BERLIN (Reuters) - Popular support for German Chancellor Angela Merkel has bounced back after hitting a 4-1/2 year low in February, a poll indicated on Monday, but a majority of voters are still sceptical her government will be able to reduce the refugee influx soon.
Merkel has come under increasing pressure to reduce the number of migrants after 1.1 million entered Germany last year, and the centre-right leader herself has said she is currently facing the biggest challenge of her decade in office.
The survey for public broadcaster ARD, conducted by pollster Infratest-dimap on Feb 26-27, had popular support for Merkel rising to 54 percent from 46 percent in the previous month.
At the same time, support for Bavarian State Premier Horst Seehofer, one of Merkel’s harshest critics in the refugee debate, plunged to 38 percent from 45 percent.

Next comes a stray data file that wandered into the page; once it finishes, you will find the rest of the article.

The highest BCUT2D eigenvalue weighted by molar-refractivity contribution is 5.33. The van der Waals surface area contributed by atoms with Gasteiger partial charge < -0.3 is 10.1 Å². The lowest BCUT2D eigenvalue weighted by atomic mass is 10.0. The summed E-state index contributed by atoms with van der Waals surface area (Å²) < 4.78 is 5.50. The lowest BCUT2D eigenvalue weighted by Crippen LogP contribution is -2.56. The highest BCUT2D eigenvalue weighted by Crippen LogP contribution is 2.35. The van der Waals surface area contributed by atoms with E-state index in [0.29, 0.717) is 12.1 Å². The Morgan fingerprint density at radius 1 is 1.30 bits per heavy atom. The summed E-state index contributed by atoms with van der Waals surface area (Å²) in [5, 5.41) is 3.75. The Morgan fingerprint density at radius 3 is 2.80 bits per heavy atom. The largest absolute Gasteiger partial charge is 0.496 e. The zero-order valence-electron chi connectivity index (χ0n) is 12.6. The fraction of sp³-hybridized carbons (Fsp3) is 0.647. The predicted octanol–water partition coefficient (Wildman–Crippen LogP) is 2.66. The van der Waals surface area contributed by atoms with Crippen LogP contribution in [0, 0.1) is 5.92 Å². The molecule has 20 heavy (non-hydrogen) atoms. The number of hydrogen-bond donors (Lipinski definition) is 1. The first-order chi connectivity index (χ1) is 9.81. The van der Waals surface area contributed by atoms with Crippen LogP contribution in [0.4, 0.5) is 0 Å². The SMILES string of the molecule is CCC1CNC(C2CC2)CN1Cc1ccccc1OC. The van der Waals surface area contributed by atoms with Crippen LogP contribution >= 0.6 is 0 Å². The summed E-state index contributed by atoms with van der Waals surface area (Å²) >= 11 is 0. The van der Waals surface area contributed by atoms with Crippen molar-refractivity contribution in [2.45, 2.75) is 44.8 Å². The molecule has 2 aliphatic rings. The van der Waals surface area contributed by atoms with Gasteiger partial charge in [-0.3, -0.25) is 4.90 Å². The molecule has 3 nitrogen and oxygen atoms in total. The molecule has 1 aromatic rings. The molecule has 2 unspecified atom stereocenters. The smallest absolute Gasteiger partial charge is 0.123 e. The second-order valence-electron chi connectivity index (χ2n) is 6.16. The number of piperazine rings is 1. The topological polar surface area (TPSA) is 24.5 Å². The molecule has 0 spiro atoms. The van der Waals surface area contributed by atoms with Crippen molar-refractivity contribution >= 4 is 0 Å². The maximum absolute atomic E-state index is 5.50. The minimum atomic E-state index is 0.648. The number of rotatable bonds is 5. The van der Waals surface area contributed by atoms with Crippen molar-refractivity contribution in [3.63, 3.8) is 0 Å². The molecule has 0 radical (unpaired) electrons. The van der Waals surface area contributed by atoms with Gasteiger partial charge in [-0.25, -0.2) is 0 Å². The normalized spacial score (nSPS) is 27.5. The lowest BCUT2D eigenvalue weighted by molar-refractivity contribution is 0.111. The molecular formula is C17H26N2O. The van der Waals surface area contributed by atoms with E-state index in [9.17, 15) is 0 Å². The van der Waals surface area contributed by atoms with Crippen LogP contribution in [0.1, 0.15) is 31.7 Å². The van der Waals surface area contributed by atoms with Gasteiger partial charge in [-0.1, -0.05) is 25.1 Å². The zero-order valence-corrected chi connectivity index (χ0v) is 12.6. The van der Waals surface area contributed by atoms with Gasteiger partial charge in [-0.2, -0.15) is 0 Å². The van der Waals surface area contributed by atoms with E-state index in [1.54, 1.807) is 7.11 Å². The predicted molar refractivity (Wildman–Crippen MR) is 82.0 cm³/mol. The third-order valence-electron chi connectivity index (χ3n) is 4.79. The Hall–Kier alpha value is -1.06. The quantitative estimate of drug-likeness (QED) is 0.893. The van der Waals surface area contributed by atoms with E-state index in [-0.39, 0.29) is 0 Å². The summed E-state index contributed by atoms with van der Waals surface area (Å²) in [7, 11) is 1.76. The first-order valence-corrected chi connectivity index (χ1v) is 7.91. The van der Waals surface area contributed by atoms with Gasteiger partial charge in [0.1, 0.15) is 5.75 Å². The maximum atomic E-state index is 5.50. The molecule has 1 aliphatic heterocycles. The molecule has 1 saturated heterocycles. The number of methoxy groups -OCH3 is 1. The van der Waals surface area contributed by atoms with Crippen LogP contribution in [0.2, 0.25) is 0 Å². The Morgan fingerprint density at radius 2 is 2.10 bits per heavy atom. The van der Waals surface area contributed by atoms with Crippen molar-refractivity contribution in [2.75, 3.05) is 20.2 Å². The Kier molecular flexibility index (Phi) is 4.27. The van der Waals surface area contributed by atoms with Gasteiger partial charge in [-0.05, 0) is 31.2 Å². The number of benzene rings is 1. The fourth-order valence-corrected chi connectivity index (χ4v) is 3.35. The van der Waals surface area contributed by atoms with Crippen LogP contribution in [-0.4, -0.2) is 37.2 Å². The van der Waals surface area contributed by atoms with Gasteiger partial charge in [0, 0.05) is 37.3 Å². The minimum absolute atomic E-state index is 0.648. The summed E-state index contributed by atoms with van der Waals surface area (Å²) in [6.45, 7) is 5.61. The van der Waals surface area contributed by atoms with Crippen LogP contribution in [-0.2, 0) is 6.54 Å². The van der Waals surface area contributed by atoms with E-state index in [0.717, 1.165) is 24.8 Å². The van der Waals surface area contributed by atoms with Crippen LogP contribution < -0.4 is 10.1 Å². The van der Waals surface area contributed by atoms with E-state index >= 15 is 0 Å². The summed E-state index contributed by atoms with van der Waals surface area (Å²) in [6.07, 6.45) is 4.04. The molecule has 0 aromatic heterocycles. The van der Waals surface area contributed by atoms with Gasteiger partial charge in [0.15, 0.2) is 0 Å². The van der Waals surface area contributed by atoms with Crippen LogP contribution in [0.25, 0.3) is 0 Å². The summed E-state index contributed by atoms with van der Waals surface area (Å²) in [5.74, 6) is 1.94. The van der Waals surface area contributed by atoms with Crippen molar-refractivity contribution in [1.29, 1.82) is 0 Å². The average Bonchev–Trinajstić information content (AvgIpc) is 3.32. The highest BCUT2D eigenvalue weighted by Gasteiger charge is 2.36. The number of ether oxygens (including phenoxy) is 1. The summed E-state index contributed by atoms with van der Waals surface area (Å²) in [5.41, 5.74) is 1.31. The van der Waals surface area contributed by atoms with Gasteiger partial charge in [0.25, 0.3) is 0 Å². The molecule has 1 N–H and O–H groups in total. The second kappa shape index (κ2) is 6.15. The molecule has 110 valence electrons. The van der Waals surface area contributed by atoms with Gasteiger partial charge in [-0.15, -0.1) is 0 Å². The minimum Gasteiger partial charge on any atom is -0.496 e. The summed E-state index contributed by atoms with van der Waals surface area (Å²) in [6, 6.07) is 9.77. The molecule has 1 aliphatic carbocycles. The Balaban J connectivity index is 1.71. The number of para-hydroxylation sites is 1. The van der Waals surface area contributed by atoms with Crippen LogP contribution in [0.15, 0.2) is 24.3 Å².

Still, nearly 60 percent of the 1,005 polled voters said they were unsatisfied with the government’s refugee policy while roughly 40 percent said Berlin was doing a good job.
Merkel is struggling to secure a Europe-wide plan for dealing with the migrants. She is pinning her hopes on talks between European Union leaders and Turkey on March 7 and a migration summit on March 18 and 19.
In the survey, a large majority (77 percent) welcomed the approach to push for a European solution, but only a third (32 percent) said such a plan would work and soon yield results. Nearly two out of three polled voters (63 percent) said Germany should introduce a national cap to limit the refugee influx.
Speaking at an event of her centre-right CDU party in the central town of Volkmarsen, Merkel defended her open-door policy for migrants and rejected the idea of closing borders to better control the numbers of refugees allowed into the country.
On Sunday, Merkel said there was no ‘Plan B’ for her aim of reducing the flow of migrants through cooperation with Turkey, efforts she said could unravel were Germany to cap the number of refugees it accepts.
Reporting by Michael Nienaber; editing by Ralph Boulton